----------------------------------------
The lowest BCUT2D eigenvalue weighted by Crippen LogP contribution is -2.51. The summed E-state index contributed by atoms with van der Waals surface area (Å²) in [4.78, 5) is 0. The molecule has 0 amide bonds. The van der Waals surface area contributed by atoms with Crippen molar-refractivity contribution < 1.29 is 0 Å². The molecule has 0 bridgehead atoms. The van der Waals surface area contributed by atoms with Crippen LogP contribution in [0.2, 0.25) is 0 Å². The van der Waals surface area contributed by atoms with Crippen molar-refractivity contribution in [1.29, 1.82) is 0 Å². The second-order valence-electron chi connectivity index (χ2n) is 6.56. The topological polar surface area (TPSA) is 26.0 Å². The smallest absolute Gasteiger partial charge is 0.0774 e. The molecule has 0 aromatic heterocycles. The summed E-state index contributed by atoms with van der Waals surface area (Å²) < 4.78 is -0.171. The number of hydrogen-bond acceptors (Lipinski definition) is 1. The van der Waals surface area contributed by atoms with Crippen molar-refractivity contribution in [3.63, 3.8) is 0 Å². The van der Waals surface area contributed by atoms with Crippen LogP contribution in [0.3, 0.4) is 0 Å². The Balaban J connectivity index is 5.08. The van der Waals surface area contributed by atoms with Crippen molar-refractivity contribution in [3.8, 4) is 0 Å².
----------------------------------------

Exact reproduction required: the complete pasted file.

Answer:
The lowest BCUT2D eigenvalue weighted by Crippen LogP contribution is -2.51. The summed E-state index contributed by atoms with van der Waals surface area (Å²) in [4.78, 5) is 0. The molecule has 0 amide bonds. The van der Waals surface area contributed by atoms with Crippen molar-refractivity contribution < 1.29 is 0 Å². The molecule has 0 bridgehead atoms. The van der Waals surface area contributed by atoms with Crippen LogP contribution in [0.2, 0.25) is 0 Å². The van der Waals surface area contributed by atoms with Crippen molar-refractivity contribution in [1.29, 1.82) is 0 Å². The second-order valence-electron chi connectivity index (χ2n) is 6.56. The topological polar surface area (TPSA) is 26.0 Å². The smallest absolute Gasteiger partial charge is 0.0774 e. The molecule has 0 aromatic heterocycles. The summed E-state index contributed by atoms with van der Waals surface area (Å²) < 4.78 is -0.171. The number of hydrogen-bond acceptors (Lipinski definition) is 1. The van der Waals surface area contributed by atoms with Crippen molar-refractivity contribution in [3.63, 3.8) is 0 Å². The van der Waals surface area contributed by atoms with Crippen LogP contribution in [0.3, 0.4) is 0 Å². The Balaban J connectivity index is 5.08. The van der Waals surface area contributed by atoms with Crippen molar-refractivity contribution in [3.8, 4) is 0 Å².